Tag Archives: backpack reviews
Sea to Summit Flow 35L Dry Pack
$200, 2 lbs. 4 oz.
We reached the first, deep pool of water that we had to swim across in the narrow canyon called the Subway, in the backcountry of Utah’s Zion National Park. I tucked my expensive camera gear inside my new Sea to Summit Flow 35L Dry Pack, with my food and extra clothing—and hoped this pack would prove true to the company’s claim of being infallibly watertight. (I did put my camera gear inside another dry bag first, of course.) Then I dropped into the frigid pool—wearing a dry suit—and kicked across it, floating the Flow. And yes, it did keep its contents completely dry—thankfully. But more than just a glorified dry bag with shoulder straps, it proved itself to be a solid and comfortable pack for hiking all day, too. Continue reading →
I was just getting ready to get the Osprey Atmos 65 backpack for my Appalachian Trail thru-hike. Osprey and REI say a large is 3 lbs. 10 oz. Your review of the 2015 Atmos 65 said a medium would be 4 lbs. 6 oz. Really? Why the significant extra weight?
Bruce Continue reading →
By Michael Lanza
It’s that time of year again, when you’re shopping for the right something for a special someone… or you want to give a special someone the right suggestions for a gift for you. Either way, check out my annual list of top 25 favorite new pieces of outdoor gear and apparel, with links to my original reviews of these jackets, packs, boots, tents, and other gear. Continue reading →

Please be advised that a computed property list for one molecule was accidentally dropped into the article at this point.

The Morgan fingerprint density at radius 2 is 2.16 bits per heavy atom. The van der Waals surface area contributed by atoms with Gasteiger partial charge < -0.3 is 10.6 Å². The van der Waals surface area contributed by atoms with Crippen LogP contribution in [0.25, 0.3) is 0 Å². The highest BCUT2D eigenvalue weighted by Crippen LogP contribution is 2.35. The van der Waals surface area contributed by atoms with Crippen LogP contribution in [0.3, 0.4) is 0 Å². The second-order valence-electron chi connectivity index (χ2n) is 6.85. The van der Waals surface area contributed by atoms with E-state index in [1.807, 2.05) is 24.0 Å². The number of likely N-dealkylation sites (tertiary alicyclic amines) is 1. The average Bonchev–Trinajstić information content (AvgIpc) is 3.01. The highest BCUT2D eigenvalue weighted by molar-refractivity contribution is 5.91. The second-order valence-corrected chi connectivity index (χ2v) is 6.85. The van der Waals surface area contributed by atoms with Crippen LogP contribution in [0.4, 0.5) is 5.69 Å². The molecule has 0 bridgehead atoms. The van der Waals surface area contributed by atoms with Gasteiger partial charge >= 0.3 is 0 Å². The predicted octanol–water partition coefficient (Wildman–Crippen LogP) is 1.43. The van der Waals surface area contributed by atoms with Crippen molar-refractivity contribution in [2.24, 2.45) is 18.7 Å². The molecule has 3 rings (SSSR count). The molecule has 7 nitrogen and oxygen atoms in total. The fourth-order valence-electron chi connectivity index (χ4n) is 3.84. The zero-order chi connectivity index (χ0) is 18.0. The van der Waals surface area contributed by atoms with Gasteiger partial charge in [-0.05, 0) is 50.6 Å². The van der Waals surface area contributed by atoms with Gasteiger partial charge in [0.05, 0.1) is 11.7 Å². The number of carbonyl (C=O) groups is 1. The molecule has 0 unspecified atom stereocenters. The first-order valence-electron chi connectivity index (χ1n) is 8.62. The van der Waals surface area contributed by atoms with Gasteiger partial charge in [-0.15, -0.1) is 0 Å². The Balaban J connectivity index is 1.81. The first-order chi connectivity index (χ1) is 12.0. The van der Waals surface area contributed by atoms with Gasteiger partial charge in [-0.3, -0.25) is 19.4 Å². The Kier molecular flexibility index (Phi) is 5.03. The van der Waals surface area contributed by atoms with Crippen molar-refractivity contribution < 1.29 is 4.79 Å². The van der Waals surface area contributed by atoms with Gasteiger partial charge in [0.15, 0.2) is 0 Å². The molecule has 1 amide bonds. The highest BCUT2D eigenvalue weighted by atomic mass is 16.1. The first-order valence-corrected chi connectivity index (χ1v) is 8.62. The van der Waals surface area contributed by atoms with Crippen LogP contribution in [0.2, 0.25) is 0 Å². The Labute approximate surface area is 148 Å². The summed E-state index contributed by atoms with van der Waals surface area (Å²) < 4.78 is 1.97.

My buddy Nolan and I are backpacking the Te Araroa Trail in New Zealand starting in January, and I’ve got a few gear questions I’d like to ask you. We’re just graduating high school and will be selling ourselves into slavery for the next six months to make money for this trip, so we’re certainly on a budget but I think we can still afford the middle/lower end of the high-end gear spectrum. We’ll be in hostels/huts about a quarter of the time. Continue reading →
Kelty PK 50
$200, 50L/3,050 c.i., 3 lbs. 8 oz. (S/M)
Sizes: men’s S/M (fits torsos 14.5-18.5 ins.) and M/L (fits torsos 17.5-21 ins.), women’s S/M (fits torsos 14.5-18.5 ins.)
A cursory glance at the PK 50 tells you this may be the most unusual backpack you’ve ever seen, with its zipper-less design that’s laser-focused on how the user accesses its contents. It’s certainly one of the most unique packs I’ve ever tested and reviewed, so I felt intrigued enough to take it out on a three-day, 41-mile backpacking trip on the Timberline Trail around Oregon’s Mount Hood—to see whether hyper organization would persuade me to recommend a backpack. Continue reading →